From Goal To Gags by Mick Miller | Book review by Steve Bennett

From Goal To Gags by Mick Miller

Book review by Steve Bennett

We’ve just lost Paul Shane, aka Hi-De-Hi’s Ted Bovis, the scheming stand-up and lynchpin of the holiday camp yellowcoats. Yet on the evidence of Mick Miller’s new memoirs, this character was no comic exaggeration.

The veteran comic has worked that circuit since 1971, first as a Pontin’s bluecoat, latterly as a featured act on tour – and the world he portrays is not far from Maplins. In his youthful employment there, he ran money-making enterprises that ranged from taking backhanders from businesses on the official camp walks, to running his own cockles and mussels business out of his chalet. Yet despite the stench this must have generated, he claims little problems in pulling various Miss Pontins, after helping crown them each week.

For a modest bloke from Liverpool, he can’t believe his luck with the ladies. Indeed ‘can’t believe his luck’ pretty well sums up the entire tone of his book From Goal To Gags – a title that reflects the fact he has landed not one, but two careers that many would envy.

Before he became a comedian, he was a useful goalie, signed to Port Vale under the great Stanley Matthews, and even making the England youth team, in a day when football was a much different game from today. It was his usefulness on the field that landed him the holiday-camp job, teaching the youngsters to play by day, and entertaining the families at night. It meant he would never have to go back to the various dead-end jobs he had before: helping an an undertaker’s, manual work as a warehouseman, or getting bored a rail worker in the heavily unionised days when a man could get away with doing very little for his pay-cheque.

From Pontin’s he started playing the working-men’s club circuit, and shares a few anecdotes from those days. ‘There are so many stories to tell so one day I might just write another book about the clubs,’ he teases... an enticing prospect, but it would have been great to include them here, though there are a handful of anecdotes about people as diverse as Tommy Cooper and Bernard Manning,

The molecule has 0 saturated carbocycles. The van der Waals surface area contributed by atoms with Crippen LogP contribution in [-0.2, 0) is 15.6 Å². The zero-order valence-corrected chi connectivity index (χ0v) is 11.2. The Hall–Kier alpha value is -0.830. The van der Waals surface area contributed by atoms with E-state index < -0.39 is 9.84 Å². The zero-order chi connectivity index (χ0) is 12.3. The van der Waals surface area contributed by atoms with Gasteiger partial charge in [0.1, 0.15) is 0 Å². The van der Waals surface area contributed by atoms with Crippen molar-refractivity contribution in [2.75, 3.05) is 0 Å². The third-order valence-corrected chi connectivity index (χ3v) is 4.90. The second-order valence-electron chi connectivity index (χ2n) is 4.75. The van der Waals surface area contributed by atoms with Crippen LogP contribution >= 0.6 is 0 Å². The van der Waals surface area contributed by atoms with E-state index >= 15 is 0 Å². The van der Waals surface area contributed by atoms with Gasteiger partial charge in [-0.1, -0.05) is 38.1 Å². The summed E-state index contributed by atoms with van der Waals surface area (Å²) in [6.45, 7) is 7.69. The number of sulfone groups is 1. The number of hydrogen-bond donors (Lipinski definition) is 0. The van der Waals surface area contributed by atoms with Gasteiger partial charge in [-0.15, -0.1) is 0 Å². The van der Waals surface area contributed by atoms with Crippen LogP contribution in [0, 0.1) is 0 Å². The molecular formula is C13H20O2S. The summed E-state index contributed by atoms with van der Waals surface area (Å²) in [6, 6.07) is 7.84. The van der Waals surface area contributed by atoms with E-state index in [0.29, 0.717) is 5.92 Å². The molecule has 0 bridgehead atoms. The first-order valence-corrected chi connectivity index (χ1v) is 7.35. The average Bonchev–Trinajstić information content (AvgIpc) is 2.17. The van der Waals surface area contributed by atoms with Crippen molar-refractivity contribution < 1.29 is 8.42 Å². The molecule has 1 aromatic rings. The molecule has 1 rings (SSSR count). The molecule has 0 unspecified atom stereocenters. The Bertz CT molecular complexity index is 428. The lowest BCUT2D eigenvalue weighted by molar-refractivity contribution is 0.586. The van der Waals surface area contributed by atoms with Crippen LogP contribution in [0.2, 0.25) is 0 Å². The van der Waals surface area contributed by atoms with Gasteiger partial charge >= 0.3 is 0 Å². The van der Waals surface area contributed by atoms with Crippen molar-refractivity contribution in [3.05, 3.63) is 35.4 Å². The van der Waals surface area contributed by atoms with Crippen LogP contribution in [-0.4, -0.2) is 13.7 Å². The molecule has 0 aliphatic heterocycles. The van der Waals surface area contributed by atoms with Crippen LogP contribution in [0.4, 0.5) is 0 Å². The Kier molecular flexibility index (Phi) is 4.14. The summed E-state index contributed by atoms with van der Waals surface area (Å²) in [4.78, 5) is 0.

The job – and his subsequent appearances on the much-watched TV show The Comedians –  took him around the world, including a trip to South Africa that gave birth to an enduring stand-up routine that became his calling-card – and rightly continues to bring down the house today. Stuck in a lonely hotel routine with just a bottle of gin and the BBC World Service to entertain him, he poured himself the first drink just as soon as the Noddy Show came on the radio... and that juxtaposition was all it took to envisage the narrator as a bitter drunk. In fact, it seems the routine came remarkably easy.

In fact, the most difficult part about it might have been playing bitter, as Miller, now 63,has a generosity of spirit to everyone he’s known, from comics of an older generation to the likes of his Ideal colleague Johnny Vegas or the other modern-day comics with whom he appeared on Channel 4’s reality show Kings Of Comedy. Don’t read this autobiography expecting Miller to dish the dirt or reveal a mean streak. In fact, the book ends on a surprisingly touching note. (Well, Liverpudlians are known for their sentimentality....)

The most negativity he can muster is a slight dissatisfaction with Simon Cowell dismissing Britain’s Got Talent hopefuls as ‘cruise ship entertainers’, as Miller now spends a lot of time in that job, and maintains it’s no soft option at all. He should know, given his years of experience.

And through them all he seems to have had a blast. The result is this upbeat autobiography, that might change your views on comedy, or even shed much light on its world, but comes across as an entertaining, easy read that’ll make you just a bit happier.

• From Goal to Gags: The Official Autobiography of Mick Miller has been publiusged by Upfront, priced £8.99. Click here to buy from Waterstones, or here to buy as an ebook for £4.26.

Published: 6 Jun 2013

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